As Primary Care Visits Decrease, Can Member Engagement Help Avoid Serious Health Problems?
A recent study published in the Annals of Internal Medicine revealed several interesting trends related to adults and primary care. Researchers analyzed commercial health insurance data from 2008 through 2016 for Americans under 65. They discovered:
- Visits to primary care providers decreased by nearly 25%.
- The percentage of adults who went at least a year without seeing a primary care provider increased from approximately 38% to 46%.
- Visits to primary care physicians for health problems decreased by more than 30%
- Visits for preventive checkups increased.
The study team suspects that out-of-pocket healthcare costs may play a role in these findings. Between 2008 and 2016, the average cost to patients for a doctor’s visit related to a health issue increased from approximately $30 to close to $40. At the same time, the percentage of primary care visits that counted toward a patient’s health insurance deductible also increased from 10% to 25%.
These increased costs could explain why people are avoiding primary care visits for health problems, while continuing to see their doctors for preventive appointments which are often free or inexpensive due to the Affordable Care Act.
Decreased use of primary care physicians is a cause for concern for both patients and health plans. Several studies have concluded that individuals who see a primary care doctor are healthier. One survey found that American adults who used a primary care physician as their regular source of care had lower five year mortality rates than those who used a specialist. This finding controls for factors like differences in health status, demographics, health insurance coverage, health perceptions, smoking and reported diagnoses.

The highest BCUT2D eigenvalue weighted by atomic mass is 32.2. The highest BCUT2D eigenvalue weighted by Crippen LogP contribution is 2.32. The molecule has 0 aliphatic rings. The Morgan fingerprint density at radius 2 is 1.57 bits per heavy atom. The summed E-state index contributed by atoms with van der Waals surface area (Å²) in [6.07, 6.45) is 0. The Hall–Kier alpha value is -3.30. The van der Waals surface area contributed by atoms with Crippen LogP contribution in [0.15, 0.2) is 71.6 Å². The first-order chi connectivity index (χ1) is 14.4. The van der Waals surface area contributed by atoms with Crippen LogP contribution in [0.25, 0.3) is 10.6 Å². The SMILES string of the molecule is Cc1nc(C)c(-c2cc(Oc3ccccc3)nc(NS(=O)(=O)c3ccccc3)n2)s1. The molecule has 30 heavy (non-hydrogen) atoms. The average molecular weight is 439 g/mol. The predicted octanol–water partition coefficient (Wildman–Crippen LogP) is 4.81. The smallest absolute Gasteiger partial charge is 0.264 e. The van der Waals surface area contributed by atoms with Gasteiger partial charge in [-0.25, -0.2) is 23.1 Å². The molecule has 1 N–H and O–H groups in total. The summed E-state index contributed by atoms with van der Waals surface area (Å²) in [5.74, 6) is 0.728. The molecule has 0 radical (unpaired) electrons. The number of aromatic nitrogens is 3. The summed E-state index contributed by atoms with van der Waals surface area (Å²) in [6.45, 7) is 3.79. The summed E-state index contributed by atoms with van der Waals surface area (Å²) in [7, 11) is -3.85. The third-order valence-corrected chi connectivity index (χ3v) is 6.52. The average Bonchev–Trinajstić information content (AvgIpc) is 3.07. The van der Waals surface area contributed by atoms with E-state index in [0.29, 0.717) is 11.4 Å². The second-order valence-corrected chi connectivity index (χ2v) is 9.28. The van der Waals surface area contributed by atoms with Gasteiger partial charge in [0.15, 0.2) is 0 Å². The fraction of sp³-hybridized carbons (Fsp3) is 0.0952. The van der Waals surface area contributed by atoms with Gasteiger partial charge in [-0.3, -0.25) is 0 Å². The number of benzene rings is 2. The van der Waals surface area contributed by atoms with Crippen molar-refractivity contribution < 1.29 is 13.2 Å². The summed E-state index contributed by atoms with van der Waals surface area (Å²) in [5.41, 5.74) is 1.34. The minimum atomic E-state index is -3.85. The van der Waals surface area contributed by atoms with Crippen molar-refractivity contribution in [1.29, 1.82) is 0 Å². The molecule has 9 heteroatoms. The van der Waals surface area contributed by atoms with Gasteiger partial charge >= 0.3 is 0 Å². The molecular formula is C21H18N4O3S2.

Can Preventive Care Sustain the Link to Primary Care Physicians?
One potential bright spot in the Annals of Internal Medicine study is that visits to primary care physicians for preventive checkups increased. A focus on preventive care may be the way to sustain the link between adults and their doctors, and potentially head off more serious health problems before they become crises that require a visit to the emergency room or urgent care.
HMS analyzed customer data and discovered that when members have a primary care doctor who they like, they have higher rates of preventive care gap closure than people without a PCP. The difference can be as high as 20% in some instances. Closing gaps in preventive care is beneficial for members and it’s also beneficial for health plans, since it decreases costs, increases revenue, and improves the quality of care.
Health engagement programs that include outreach campaigns encourage members to visit their primary care physician for annual wellness checkups. Health plans can identify individuals with preventive care gaps and then reach out to them using a variety of communication channels such as IVR phone calls, email messages and text messages.
Regardless of why Americans are reluctant to visit their doctors for health issues, the data is hard to ignore. Waiting until health problems become troubling or even unbearable isn’t a recipe for lower healthcare costs or higher healthcare quality. Focusing on preventive care as a way to identify members’ underlying health conditions, rather than merely treating symptoms, may be the best way to maintain the valuable relationship between adults and primary care physicians.